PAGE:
The term plesiochronous is derived from the Greek plesio, meaning near, and chronos, time, and refers to the fact that plesiochronous systems run in a state where different parts of the system are almost, but not quite perfectly, synchronised.
According to ITU-T standards, corresponding signals are plesiochronous if their significant instants occur at nominally the same rate, with any variation in rate being constrained within specified limits. In general, plesiochronous systems behave similarly to synchronous systems, except that they must have some means to cope with "sync slips", which will happen at intervals due to the plesiochronous nature of the system.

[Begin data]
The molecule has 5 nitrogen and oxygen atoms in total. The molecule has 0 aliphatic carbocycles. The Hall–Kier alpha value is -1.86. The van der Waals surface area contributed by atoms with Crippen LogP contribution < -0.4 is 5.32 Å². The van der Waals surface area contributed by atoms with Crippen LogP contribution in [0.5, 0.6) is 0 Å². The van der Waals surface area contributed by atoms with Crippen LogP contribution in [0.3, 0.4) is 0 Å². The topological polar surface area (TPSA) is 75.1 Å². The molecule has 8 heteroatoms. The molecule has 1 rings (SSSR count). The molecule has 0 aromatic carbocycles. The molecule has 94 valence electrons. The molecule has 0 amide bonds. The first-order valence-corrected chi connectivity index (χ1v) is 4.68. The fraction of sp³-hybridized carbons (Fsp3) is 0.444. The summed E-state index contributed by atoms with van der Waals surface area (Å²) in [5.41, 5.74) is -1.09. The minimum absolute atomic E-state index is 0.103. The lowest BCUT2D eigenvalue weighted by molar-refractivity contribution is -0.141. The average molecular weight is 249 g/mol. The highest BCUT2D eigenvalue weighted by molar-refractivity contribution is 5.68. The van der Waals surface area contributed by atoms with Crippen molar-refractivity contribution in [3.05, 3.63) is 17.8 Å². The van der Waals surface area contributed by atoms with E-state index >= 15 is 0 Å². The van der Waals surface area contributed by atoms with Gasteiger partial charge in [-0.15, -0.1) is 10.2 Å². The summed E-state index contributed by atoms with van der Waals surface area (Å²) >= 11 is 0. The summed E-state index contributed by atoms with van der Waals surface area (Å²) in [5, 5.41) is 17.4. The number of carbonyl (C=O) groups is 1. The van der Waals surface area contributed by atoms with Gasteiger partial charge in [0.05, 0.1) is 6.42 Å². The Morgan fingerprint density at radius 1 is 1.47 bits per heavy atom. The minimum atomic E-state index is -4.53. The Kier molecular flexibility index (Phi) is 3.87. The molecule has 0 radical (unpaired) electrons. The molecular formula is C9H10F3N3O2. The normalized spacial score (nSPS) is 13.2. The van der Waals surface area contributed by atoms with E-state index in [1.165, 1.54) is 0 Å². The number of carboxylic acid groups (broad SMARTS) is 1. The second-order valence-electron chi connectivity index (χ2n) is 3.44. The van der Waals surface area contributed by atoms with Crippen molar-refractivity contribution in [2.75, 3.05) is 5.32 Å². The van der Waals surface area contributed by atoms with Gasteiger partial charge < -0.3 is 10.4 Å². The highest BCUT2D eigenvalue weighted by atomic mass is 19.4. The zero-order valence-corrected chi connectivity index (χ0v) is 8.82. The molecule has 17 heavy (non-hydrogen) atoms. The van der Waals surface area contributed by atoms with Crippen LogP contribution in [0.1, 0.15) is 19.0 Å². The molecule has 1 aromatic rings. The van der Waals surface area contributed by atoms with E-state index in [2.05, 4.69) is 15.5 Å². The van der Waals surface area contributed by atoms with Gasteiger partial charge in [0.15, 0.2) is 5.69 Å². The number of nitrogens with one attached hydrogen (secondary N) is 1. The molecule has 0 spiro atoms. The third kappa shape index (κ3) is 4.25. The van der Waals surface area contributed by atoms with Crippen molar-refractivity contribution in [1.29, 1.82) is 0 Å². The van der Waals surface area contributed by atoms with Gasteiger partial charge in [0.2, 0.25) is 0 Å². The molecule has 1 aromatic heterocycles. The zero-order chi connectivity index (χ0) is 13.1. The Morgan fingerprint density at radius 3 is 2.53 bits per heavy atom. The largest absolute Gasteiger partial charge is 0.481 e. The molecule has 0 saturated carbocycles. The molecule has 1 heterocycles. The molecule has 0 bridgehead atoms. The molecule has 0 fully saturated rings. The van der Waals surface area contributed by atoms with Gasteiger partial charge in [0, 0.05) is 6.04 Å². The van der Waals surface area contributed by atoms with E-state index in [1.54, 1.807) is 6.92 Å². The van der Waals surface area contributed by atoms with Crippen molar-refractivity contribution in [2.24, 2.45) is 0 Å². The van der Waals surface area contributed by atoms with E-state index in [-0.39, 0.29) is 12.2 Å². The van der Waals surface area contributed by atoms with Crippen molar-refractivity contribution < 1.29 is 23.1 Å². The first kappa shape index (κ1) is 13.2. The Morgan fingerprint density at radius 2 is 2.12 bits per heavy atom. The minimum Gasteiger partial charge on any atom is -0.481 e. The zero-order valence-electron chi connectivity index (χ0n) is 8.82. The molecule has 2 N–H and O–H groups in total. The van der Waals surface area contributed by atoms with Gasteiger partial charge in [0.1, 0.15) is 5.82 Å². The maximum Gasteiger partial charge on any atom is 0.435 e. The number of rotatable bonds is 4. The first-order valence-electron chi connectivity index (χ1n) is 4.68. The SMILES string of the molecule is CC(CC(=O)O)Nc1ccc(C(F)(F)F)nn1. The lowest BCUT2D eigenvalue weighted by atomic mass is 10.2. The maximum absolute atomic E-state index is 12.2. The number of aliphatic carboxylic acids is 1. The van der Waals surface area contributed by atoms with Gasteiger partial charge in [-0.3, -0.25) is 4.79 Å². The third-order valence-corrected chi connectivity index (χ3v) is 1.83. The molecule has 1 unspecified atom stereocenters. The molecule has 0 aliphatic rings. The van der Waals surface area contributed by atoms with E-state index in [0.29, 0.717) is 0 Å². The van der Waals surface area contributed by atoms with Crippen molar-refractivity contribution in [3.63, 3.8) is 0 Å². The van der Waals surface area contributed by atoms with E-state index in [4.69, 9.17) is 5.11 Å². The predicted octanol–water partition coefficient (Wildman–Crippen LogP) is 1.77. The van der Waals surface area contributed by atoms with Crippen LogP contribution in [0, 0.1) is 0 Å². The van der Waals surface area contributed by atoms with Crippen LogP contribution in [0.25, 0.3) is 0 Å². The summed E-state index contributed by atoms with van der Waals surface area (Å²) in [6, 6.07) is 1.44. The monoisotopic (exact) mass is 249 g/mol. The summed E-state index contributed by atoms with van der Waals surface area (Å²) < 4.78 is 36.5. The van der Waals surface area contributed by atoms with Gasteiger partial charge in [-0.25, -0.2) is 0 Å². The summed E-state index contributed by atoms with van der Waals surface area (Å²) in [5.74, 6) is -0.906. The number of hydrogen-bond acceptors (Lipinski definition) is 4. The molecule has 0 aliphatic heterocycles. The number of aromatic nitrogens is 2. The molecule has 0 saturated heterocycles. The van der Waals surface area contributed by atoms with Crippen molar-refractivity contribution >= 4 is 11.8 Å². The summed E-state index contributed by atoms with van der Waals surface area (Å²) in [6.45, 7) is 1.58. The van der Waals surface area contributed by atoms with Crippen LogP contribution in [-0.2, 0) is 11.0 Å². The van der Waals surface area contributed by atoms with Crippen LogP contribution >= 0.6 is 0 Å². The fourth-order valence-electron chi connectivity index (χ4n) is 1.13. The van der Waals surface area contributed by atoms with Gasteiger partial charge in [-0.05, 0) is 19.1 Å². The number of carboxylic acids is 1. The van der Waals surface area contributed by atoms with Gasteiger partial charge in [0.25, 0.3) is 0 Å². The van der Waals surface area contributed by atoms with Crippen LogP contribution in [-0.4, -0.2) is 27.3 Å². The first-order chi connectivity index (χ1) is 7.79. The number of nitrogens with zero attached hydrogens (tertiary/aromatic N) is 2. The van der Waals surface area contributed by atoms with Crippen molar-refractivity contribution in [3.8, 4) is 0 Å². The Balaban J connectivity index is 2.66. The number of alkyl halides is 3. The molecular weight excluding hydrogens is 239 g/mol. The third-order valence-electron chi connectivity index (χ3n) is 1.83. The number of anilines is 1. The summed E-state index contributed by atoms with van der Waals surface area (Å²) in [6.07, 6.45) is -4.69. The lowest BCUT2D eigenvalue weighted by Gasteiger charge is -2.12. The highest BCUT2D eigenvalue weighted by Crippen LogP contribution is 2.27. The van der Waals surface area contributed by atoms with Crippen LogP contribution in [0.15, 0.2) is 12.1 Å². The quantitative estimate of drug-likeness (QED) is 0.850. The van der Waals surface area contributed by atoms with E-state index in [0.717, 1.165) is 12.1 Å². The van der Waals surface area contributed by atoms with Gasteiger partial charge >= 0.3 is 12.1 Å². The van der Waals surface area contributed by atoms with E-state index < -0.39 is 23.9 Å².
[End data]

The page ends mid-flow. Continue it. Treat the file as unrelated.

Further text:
The most common example of a plesiochronous system design is the Plesiochronous Digital Hierarchy networking standard.
The modern tendency in systems engineering is towards using systems that are either fundamentally asynchronous (such as Ethernet), or fundamentally synchronous (such as SDH), and layering these where necessary, rather than using a mixture between the two in a single technology.